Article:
"I’d never sell the house to do this trip", I muttered to TH as we drove on from meeting fellow Kiwis on the road.
"Maybe it’s the only choice they had", replied TH.
"There’s always another way to skin a cat", I replied.
We had stopped at a viewing area for one last look at Yosemite National Park and had instantly spotted a kiwi sticker on one of the campervans (American’s call them RV’s) also parked there. The owners looked about our age and, when in New Zealand, they lived in Waitakere City. They were touring USA for 12 months.
This trip was a life goal fulfilled for them and they had sold the house to make the trip. It was a tempting prospect – a year in one country, when compared with one year to drive around the whole world like we were doing. Imagine staying in Yosemite for a week or more, instead of just a night? Wow. But, I’d never sell the house to do it. TH and I had taken the sponsorship/photojournalism route. (Refer blog entry for 18 July 2005 )
We sadly drove out of Yosemite and trundled along the back roads, aiming in the general direction of Fresno and LA. The paddocks were full of spring flowers in the lush, long grass. Orange poppies, the California State flower, swayed tall and bright amid the other white, yellow and purple flowers. With a warm wind riffling the grass the scene looked like a movie version of a Monet painting.
Later in the afternoon we stopped at dot of a place called Piedra. We were on the hunt for information about nearby accommodation or campsites. The place looked as sleepy and quiet as the old dog dozing in the spring sunshine outside the Post Office.
I was standing looking very lost, clutching my map, in the middle of the road , when a big woman in a uniform appeared from behind the building. She looked military and business-like as she bustled towards me. It could have been a scene from one of those films where a stranger asks for directions and then is swallowed up by aliens, the FBI, or something, and is never heard of again. However, I noted she had a kindly face and she smiled as she asked "Could I help you?"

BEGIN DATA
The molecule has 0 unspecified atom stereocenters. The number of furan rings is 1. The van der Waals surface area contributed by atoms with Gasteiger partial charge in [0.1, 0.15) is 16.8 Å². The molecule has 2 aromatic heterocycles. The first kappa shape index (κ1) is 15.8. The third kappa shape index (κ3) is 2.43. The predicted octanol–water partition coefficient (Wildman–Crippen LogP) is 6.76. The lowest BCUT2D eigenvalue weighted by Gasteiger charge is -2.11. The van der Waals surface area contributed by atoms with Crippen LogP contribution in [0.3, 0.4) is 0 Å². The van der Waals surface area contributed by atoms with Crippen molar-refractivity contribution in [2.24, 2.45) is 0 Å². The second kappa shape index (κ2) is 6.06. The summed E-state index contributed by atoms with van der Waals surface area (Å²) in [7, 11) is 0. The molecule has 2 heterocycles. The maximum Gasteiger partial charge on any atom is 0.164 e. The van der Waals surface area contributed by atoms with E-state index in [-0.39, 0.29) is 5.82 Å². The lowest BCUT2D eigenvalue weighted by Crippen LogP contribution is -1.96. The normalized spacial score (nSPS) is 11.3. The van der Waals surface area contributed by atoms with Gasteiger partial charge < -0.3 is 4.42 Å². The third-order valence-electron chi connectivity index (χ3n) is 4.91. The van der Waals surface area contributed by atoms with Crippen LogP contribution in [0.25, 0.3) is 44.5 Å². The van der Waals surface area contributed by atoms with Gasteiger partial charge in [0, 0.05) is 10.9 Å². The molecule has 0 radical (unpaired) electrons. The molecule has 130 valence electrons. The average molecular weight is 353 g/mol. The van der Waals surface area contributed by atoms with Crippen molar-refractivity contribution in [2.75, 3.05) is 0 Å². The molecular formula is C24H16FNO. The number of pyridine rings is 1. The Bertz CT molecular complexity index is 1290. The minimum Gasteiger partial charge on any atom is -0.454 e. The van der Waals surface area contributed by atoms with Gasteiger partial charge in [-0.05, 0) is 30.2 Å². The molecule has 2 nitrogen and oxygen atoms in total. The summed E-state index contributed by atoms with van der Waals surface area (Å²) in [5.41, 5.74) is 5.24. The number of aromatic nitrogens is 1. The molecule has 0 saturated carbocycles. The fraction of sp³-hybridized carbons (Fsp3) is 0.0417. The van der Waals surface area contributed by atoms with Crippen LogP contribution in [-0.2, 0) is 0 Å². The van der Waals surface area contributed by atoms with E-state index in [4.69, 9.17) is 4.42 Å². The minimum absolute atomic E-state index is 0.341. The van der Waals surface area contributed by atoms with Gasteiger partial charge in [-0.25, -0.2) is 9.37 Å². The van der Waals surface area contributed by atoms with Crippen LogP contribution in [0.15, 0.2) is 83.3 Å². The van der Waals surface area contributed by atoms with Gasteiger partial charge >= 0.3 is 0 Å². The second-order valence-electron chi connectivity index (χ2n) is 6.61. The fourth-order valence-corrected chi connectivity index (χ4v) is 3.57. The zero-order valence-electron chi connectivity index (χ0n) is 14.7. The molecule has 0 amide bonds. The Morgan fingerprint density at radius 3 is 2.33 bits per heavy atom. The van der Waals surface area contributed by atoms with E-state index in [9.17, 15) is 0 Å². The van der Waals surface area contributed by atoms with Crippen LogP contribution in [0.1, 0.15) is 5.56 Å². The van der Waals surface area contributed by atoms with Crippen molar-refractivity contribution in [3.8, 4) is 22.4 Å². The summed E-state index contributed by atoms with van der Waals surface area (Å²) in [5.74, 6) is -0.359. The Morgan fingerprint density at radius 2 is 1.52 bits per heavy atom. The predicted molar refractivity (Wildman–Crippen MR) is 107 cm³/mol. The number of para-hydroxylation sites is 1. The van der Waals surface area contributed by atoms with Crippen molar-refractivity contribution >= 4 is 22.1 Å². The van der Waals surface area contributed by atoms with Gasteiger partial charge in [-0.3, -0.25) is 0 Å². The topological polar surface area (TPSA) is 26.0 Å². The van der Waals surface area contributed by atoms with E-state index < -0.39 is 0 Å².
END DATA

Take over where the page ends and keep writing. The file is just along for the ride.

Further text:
For a deserted spot, she was the best person we could have bumped into. Her name was Sue and she was part of the US Corp of Army Engineers. They manage dams (among other things) and have developed campsites for the public on the lakeshores of these dams, all over America. Later in our trip we stayed at many of the US Corp of Army Engineers' campsites and always thanked ourselves that we had discovered them via our guardian angel Sue.
Sue told us there was a camp only 10 miles away. It was called Pine Flat Lake, was cheap and had hot showers. On arrival, we pitched our tents by the water’s edge. Dinner was a "fry-up" of sausages, eggs, potatoes and peas. Slouching with full bellies in our campchairs after dinner, we noted a number of fishermen’s camps dotted along the lakeside. They didn’t seem to be the partying sort of fishermen. We gratefully retired to our tent and sunk into a happy slumber.
At 5:45 am there was a great roar of outboard motors, as scores of fisherman roared off in their boats at dawn. Mercifully the dam was huge and the scream of the engines faded to a dull thump as they rode further away. Favourite fishing holes were found, the engines were finally cut and peace settled back into the still morning air. Our sleeping bags, which were lovely and cosy at Yosemite had been too hot last night. I had been restless in the heat, but in the cool (and now quiet) of the morning, I nodded off once more.
The fishermen were still all out there, doing their "male bonding", "fishing ritual" thing when we left at 9am to get on the road again.
As we drove along in USA I loved finding amusing and funny signs. Not far along the way that morning was one advertising a café near Piedra – "The Best Food by a Dam Site".
© Eventful Woman, 2006
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